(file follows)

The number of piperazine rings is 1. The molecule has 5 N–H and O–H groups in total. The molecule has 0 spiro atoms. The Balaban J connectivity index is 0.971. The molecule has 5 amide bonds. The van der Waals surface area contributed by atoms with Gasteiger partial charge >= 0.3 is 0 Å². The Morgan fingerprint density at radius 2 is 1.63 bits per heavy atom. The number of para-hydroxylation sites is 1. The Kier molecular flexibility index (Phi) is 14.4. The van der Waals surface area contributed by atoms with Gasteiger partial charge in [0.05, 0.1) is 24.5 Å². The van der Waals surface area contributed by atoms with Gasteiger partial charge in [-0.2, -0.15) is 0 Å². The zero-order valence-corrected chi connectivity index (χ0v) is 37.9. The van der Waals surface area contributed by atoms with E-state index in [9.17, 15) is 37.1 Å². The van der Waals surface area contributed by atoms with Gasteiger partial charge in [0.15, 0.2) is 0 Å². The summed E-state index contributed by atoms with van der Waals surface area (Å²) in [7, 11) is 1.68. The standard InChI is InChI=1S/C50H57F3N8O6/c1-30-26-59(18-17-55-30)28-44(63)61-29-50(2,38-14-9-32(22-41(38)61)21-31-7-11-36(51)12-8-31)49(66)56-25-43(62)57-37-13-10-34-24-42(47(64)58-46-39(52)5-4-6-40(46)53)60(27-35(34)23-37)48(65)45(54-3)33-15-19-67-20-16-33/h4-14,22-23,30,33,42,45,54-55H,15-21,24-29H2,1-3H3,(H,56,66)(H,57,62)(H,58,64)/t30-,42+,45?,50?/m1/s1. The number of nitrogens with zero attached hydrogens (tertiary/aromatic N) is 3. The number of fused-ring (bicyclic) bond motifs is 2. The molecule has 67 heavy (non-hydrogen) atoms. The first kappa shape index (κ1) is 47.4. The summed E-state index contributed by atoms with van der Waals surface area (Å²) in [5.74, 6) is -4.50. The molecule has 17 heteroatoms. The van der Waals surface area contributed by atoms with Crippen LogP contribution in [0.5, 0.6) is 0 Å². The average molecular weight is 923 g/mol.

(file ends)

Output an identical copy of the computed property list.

The number of piperazine rings is 1. The molecule has 5 N–H and O–H groups in total. The molecule has 0 spiro atoms. The Balaban J connectivity index is 0.971. The molecule has 5 amide bonds. The van der Waals surface area contributed by atoms with Gasteiger partial charge >= 0.3 is 0 Å². The Morgan fingerprint density at radius 2 is 1.63 bits per heavy atom. The number of para-hydroxylation sites is 1. The Kier molecular flexibility index (Phi) is 14.4. The van der Waals surface area contributed by atoms with Gasteiger partial charge in [0.05, 0.1) is 24.5 Å². The van der Waals surface area contributed by atoms with Gasteiger partial charge in [-0.2, -0.15) is 0 Å². The zero-order valence-corrected chi connectivity index (χ0v) is 37.9. The van der Waals surface area contributed by atoms with E-state index in [9.17, 15) is 37.1 Å². The van der Waals surface area contributed by atoms with Gasteiger partial charge in [0.15, 0.2) is 0 Å². The summed E-state index contributed by atoms with van der Waals surface area (Å²) in [7, 11) is 1.68. The standard InChI is InChI=1S/C50H57F3N8O6/c1-30-26-59(18-17-55-30)28-44(63)61-29-50(2,38-14-9-32(22-41(38)61)21-31-7-11-36(51)12-8-31)49(66)56-25-43(62)57-37-13-10-34-24-42(47(64)58-46-39(52)5-4-6-40(46)53)60(27-35(34)23-37)48(65)45(54-3)33-15-19-67-20-16-33/h4-14,22-23,30,33,42,45,54-55H,15-21,24-29H2,1-3H3,(H,56,66)(H,57,62)(H,58,64)/t30-,42+,45?,50?/m1/s1. The number of nitrogens with zero attached hydrogens (tertiary/aromatic N) is 3. The number of fused-ring (bicyclic) bond motifs is 2. The molecule has 67 heavy (non-hydrogen) atoms. The first kappa shape index (κ1) is 47.4. The summed E-state index contributed by atoms with van der Waals surface area (Å²) in [5.74, 6) is -4.50. The molecule has 17 heteroatoms. The van der Waals surface area contributed by atoms with Crippen LogP contribution in [0.5, 0.6) is 0 Å². The average molecular weight is 923 g/mol.